The indicator compositions may include a binder material or resin, such as a cellulose, or sodium acetate. They may also optionally include other ingredients such as colorants that do not change color during a sterilization process, resins that perform functions other than binding (e.g., providing water resistance or solvent dispersibility), and opacifying agents.
The base layer or substrate with which the indicating compound or composition is associated may be made of any material which provides the necessary support for the indicator compound or composition but does not substantially interfere with its indicative function. Suitable materials include, but are not limited to, natural and synthetic blotter papers and crepe papers and polyester films. The indicator compound or composition may be applied to the base substrate by any suitable method, including coating, printing or absorbing.
When the efficacy of a liquid bath sterilizing processes (e.g., an immersion in a solution of liquid peracetic acid such as is performed in the Steris System 1 Processor) is to be assessed, it is convenient to enclose the base layer 12 within a receptacle 20. The receptacle 20 conveniently includes a vapor permeable backing 22 and a cover 24 attached to the backing 22. Preferably, the vapor permeable backing 22 is constructed from a material, laminate or combination of materials that is permeable such that a vapor of the liquid sterilant may form within receptacle 20 and act on the compound 18.
Generally, materials suitable for the backing constructions will have pores that are of sufficient size and uniformity to provide an overall porosity and pore density that allows for suitable vapor transmission without significant leakage. For peracetic acid vapors, TYVEK brand spunbonded polyolefin film is considered preferred. Depending on the agent that needs to permeate the vapor permeable backing 22, other polymeric films may be used such as non-woven, microporous or microperforated films made of, for example, polytetrafluoroethylene, polyethylene, or polypropylene. It is believed that the vapor permeable backing may be constructed in accordance with the teaching of U.S. Pat. No. 4,539,256 (Shipman); U.S. Pat. No. 4,613,544 (Burleigh); U.S. Pat. No. 4,726,989 (Mrozinski); U.S. Pat. No. 4,867,881 (Kinzer); U.S. Pat. No. 5,260,360 (Mrozinski et al.); U.S. Pat. No. 5,352,513 (Mrozinski et al.); and U.S. Pat. No. 6,010,776 (Exsted), the entire contents of each of which are herein incorporated by reference. The backing layer may also be composed of more than one layer. For example, a microporous film can be laminated to a non-woven material to form a laminate backing material construction.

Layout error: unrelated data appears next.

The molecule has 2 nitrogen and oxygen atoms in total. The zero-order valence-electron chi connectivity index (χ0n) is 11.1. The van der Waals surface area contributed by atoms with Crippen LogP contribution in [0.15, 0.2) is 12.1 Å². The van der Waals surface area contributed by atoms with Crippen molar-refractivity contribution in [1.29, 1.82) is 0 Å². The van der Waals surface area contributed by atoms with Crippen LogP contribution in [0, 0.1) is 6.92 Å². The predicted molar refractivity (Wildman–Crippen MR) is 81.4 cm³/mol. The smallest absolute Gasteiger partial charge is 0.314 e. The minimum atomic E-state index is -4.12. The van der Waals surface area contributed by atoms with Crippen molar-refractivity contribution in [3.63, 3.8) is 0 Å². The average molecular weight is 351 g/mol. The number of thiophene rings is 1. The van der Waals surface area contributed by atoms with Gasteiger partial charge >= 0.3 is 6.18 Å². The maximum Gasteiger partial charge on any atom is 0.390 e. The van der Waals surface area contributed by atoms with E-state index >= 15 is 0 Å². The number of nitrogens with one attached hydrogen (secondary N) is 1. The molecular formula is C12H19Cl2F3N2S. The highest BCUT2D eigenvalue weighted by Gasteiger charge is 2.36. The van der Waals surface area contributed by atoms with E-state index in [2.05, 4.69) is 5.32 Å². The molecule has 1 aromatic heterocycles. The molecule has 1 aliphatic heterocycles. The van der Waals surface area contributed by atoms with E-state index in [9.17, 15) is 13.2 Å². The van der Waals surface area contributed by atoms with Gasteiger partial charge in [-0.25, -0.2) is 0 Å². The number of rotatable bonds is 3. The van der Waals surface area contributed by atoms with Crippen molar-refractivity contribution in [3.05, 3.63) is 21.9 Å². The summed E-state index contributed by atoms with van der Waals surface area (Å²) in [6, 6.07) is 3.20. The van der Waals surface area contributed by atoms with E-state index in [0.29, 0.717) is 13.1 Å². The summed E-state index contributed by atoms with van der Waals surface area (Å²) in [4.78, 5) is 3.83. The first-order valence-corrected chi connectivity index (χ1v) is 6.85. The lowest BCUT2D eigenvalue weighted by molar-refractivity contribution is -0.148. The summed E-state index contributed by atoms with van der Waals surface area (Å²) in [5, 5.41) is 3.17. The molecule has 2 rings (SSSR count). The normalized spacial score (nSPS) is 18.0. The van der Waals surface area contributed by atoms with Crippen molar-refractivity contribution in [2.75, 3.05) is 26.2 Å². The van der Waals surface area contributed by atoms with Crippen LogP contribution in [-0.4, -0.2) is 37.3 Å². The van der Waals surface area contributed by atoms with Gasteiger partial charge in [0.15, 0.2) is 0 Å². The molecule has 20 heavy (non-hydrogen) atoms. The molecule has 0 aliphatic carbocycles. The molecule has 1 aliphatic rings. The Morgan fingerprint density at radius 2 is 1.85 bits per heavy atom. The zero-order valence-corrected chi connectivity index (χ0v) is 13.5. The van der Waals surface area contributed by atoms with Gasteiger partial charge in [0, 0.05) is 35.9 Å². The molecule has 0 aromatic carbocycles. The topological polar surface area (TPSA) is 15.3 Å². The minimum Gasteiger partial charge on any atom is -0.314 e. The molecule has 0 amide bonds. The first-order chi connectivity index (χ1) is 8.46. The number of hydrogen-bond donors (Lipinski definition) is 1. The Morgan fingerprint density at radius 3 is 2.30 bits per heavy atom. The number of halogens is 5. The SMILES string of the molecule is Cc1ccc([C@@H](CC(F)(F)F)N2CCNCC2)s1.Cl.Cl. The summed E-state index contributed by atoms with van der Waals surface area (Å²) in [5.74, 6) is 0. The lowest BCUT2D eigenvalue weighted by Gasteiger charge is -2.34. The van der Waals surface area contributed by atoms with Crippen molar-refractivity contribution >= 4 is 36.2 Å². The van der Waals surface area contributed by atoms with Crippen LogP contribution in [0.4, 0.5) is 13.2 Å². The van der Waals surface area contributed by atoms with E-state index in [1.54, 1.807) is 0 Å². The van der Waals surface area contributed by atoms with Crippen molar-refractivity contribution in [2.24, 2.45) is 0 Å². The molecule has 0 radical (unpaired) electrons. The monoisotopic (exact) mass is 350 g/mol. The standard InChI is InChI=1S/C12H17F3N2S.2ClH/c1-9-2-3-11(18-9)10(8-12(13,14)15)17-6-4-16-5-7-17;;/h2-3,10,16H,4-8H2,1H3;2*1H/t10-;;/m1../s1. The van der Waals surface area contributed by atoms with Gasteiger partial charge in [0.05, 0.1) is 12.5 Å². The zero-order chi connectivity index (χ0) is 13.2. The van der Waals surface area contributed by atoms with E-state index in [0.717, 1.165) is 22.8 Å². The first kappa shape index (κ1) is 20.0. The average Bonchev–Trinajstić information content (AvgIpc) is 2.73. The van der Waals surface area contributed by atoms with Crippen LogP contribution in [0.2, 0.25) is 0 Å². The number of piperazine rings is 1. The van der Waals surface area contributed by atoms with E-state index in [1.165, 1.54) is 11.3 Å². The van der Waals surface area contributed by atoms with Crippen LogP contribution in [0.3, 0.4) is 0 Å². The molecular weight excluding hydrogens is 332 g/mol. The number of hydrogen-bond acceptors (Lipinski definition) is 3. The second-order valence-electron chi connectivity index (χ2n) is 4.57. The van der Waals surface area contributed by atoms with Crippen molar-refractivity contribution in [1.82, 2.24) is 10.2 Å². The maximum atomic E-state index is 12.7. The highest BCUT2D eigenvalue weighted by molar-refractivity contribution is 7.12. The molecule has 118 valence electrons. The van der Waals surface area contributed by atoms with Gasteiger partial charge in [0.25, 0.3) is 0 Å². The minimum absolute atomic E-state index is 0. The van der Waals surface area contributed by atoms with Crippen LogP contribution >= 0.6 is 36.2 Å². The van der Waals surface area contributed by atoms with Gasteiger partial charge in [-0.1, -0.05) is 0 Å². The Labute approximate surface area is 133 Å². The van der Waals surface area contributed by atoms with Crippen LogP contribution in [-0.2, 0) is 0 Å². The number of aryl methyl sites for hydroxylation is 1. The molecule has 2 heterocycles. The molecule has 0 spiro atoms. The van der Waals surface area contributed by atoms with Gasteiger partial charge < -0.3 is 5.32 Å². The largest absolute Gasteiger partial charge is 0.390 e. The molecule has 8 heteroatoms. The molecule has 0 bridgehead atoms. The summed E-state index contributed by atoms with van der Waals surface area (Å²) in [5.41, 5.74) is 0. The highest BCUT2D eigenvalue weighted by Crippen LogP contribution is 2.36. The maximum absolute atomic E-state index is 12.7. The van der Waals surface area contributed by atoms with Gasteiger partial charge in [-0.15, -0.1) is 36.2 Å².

A cover 24 typically encloses indicating region 16. It is preferred that at least a portion of the cover be transparent so that the indicating region can be visually assessed without disassembling the receptacle 20. The cover may be made of any available material that provide a desired level of clarity and rigidity for a given application. Useful materials include polyesters such as polyester terephthalate, polyolefin materials such as polyethylene and polypropylene. Blends and/or co-polymers of such materials may also be used. The cover may be conveniently fabricated by vacu-forming or thermoforming from a sheet of a suitable polymer such as polyester terephthalate. The cover may also be molded or extruded, and can include one or more additives such a hindered amine light stabilizer (HALS) compound.
Printing may also be provided, if desired, directly on the cover 24. It may be generally considered preferred to provide printing directly on the border portions of the cover to avoid interference of the ink and/or printing processes on the porosity of the backing material. Certain of the cover materials may be made receptive to printing by either or both surface treating the cover and using adhesive ink materials. The most useful surface treatment is a corona treatment, typically at levels between about 0.25 and 3.0 J/cm2 in an air atmosphere. Useful adhesive ink formulations will typically include: an ink (black or colored); an extender resin (such as 3M Extender 7952 resin, available from 3M Company of Saint Paul, Minn.); an adhesive resin (such as acylate, cellulose acetate, shellac, urethane and chlorinated polyolefin resins); and, if necessary, one or more viscosity modifiers (such as carbitol acetate).
The backing 22 and cover 24 are attached together with suitable means. For example, they may be bonded together to form the receptacle 20 by thermo-bonding, indicated as bonded region 26. Alternatively, they may be adhesively adhered together. The bond 26 is preferably substantially liquid impermeable.
Preferably, cover 24 is substantially liquid impermeable to better control the exposure of the receptacle to the sterilant vapors (e.g., to restrict them to only those that permeate through layer 22). However, the sterilization indicator 10 may be constructed with a cover 24 that is slightly liquid or vapor permeable.